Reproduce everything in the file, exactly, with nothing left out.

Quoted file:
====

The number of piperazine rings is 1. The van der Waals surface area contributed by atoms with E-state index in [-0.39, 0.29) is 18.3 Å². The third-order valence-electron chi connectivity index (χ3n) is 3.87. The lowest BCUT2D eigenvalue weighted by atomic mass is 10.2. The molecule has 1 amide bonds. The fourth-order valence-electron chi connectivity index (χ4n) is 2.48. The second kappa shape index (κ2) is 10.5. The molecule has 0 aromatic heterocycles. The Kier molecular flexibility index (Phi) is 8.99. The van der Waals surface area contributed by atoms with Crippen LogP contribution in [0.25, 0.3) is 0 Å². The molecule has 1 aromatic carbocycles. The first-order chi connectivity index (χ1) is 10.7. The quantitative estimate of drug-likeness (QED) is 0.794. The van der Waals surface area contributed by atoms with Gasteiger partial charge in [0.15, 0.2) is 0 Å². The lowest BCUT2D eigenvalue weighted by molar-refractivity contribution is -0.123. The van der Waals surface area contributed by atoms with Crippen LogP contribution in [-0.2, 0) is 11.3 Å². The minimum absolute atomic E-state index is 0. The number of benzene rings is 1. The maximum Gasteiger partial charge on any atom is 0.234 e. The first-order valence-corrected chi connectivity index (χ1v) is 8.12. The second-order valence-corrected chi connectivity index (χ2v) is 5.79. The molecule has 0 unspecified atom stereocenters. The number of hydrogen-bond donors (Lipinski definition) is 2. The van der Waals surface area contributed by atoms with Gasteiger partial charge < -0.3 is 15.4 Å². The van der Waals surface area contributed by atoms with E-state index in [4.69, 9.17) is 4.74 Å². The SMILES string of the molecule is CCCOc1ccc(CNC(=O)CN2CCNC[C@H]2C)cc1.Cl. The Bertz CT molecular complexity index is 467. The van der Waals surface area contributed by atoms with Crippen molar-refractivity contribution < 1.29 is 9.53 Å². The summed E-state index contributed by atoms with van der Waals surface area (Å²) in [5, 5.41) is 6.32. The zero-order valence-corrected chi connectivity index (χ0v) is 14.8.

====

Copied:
The number of piperazine rings is 1. The van der Waals surface area contributed by atoms with E-state index in [-0.39, 0.29) is 18.3 Å². The third-order valence-electron chi connectivity index (χ3n) is 3.87. The lowest BCUT2D eigenvalue weighted by atomic mass is 10.2. The molecule has 1 amide bonds. The fourth-order valence-electron chi connectivity index (χ4n) is 2.48. The second kappa shape index (κ2) is 10.5. The molecule has 0 aromatic heterocycles. The Kier molecular flexibility index (Phi) is 8.99. The van der Waals surface area contributed by atoms with Crippen LogP contribution in [0.25, 0.3) is 0 Å². The molecule has 1 aromatic carbocycles. The first-order chi connectivity index (χ1) is 10.7. The quantitative estimate of drug-likeness (QED) is 0.794. The van der Waals surface area contributed by atoms with Gasteiger partial charge in [0.15, 0.2) is 0 Å². The lowest BCUT2D eigenvalue weighted by molar-refractivity contribution is -0.123. The van der Waals surface area contributed by atoms with Crippen LogP contribution in [-0.2, 0) is 11.3 Å². The minimum absolute atomic E-state index is 0. The number of benzene rings is 1. The maximum Gasteiger partial charge on any atom is 0.234 e. The first-order valence-corrected chi connectivity index (χ1v) is 8.12. The second-order valence-corrected chi connectivity index (χ2v) is 5.79. The molecule has 0 unspecified atom stereocenters. The number of hydrogen-bond donors (Lipinski definition) is 2. The van der Waals surface area contributed by atoms with Gasteiger partial charge < -0.3 is 15.4 Å². The van der Waals surface area contributed by atoms with E-state index in [4.69, 9.17) is 4.74 Å². The SMILES string of the molecule is CCCOc1ccc(CNC(=O)CN2CCNC[C@H]2C)cc1.Cl. The Bertz CT molecular complexity index is 467. The van der Waals surface area contributed by atoms with Crippen molar-refractivity contribution < 1.29 is 9.53 Å². The summed E-state index contributed by atoms with van der Waals surface area (Å²) in [5, 5.41) is 6.32. The zero-order valence-corrected chi connectivity index (χ0v) is 14.8.